Gather around kids; I'll tell you a story.
So I split our JS into a small part that needed to be loaded immediately, and the bigger part that could be deferred until a couple of seconds later.
The "small part" included a lazy-loading mechanism called
StackExchange.using that made it easy to say "I need this dependency now, please load it if you haven't yet, and then run my code".
Fast forward to 2022.
The majority of our client code is written in TypeScript now. We have modules and imports instead of a giant global namespace. We have webpack instead of text file concatenation.
And it's great. Unfortunately
StackExchange.using is also still around and still used fairly heavily. As proud as I am of that code which did great at the time, there are much more modern ways to do these things today. And the old and the new are not really compatible. It's very easy (and this is where this story becomes relevant) to accidentally load a piece of code twice -- once with the old method, once with the modern one.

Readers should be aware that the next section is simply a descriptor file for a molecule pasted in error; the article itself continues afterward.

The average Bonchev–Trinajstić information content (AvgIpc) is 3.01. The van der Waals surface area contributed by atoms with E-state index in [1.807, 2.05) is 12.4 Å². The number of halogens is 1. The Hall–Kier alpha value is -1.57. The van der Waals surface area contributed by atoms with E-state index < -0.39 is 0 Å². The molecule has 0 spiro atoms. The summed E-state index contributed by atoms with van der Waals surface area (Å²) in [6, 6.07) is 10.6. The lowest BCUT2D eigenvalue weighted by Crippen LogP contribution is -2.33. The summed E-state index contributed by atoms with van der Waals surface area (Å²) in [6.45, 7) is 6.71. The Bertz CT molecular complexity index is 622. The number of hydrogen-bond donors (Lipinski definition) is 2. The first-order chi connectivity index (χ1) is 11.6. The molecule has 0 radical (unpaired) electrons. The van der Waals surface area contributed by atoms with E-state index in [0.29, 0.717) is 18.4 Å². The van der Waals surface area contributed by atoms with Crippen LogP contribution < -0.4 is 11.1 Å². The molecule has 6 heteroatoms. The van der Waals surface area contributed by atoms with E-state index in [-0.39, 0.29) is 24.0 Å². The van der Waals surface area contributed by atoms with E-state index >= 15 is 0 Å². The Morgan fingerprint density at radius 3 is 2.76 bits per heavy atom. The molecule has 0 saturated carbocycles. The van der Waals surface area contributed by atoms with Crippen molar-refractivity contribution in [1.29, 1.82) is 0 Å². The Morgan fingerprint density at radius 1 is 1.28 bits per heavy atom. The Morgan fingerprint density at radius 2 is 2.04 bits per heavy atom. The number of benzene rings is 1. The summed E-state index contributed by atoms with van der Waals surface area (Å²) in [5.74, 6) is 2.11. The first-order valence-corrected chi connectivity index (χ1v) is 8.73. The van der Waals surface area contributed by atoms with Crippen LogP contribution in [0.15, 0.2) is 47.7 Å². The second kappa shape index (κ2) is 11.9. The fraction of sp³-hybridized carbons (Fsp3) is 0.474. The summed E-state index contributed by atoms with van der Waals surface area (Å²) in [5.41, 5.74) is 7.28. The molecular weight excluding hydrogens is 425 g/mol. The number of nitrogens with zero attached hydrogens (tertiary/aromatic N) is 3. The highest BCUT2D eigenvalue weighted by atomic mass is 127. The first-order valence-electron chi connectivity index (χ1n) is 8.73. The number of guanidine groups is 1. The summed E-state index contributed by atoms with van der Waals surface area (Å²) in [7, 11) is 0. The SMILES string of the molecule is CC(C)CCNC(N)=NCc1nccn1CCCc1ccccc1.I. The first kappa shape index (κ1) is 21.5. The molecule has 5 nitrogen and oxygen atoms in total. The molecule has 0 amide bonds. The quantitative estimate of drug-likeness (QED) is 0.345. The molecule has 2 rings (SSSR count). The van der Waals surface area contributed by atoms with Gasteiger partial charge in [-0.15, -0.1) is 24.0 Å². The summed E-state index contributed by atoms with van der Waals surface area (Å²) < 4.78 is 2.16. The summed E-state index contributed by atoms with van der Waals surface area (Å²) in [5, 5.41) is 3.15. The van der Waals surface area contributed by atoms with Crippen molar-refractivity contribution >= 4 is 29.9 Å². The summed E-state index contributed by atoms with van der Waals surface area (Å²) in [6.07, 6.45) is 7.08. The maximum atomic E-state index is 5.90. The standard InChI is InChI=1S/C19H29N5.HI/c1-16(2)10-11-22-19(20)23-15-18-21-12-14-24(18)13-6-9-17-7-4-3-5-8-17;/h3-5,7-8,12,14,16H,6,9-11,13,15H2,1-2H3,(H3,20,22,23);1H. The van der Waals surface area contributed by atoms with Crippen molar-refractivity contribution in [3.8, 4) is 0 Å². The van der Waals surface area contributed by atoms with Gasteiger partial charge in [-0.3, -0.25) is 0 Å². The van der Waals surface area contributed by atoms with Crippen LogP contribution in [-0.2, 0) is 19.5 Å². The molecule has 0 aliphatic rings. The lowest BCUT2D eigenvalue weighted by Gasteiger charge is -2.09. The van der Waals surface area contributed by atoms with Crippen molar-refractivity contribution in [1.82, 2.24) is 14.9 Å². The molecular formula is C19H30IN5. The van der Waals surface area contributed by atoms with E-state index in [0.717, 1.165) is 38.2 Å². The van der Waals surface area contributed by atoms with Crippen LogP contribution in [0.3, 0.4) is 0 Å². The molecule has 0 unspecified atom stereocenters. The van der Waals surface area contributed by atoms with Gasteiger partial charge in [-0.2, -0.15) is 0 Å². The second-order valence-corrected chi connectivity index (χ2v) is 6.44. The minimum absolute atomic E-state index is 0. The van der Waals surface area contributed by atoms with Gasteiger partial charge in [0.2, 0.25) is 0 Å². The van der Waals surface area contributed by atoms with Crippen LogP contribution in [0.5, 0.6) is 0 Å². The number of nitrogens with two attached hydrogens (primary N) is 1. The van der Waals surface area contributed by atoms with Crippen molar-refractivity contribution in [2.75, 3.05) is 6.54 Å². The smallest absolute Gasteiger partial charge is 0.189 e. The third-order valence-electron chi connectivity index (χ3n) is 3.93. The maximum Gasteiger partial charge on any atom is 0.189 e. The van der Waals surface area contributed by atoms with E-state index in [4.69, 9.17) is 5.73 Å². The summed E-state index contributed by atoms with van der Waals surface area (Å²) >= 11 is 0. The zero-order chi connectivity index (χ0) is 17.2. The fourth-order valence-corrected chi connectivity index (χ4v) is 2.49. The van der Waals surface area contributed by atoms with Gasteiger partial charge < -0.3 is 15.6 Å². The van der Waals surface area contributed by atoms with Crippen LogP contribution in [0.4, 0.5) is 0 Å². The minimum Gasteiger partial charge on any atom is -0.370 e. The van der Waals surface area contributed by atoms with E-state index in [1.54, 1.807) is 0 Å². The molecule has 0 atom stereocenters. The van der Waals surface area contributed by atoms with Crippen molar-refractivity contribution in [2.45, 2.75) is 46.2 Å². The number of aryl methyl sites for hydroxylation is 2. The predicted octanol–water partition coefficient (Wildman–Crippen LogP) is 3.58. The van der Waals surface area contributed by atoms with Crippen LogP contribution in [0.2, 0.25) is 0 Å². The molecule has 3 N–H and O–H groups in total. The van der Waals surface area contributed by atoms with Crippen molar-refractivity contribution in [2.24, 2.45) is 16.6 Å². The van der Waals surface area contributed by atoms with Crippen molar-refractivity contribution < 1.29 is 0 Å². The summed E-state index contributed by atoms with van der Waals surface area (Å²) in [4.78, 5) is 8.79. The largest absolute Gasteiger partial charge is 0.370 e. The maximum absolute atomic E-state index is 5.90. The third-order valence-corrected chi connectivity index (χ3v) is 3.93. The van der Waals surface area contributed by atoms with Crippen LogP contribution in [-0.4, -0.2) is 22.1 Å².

And that's exactly what happened here. The editor was loaded with
StackExchange.using as it's supposed to, but in some cases it was also loaded, a second time, as a TS module import.
The ultimate result of this was that the interaction (or lack thereof) of these two editor instances lead to the answer-your-own-question editor not being initialized if that second file was included for you (which only happens if you have certain moderator-ish powers, so the majority of people weren't impacted by this).
Tyler fixed the immediate issue yesterday, and I'm going to try finding a way to have this kind of mistake be harder to make (at least until
StackExchange.using is finally laid to rest after a long and productive life).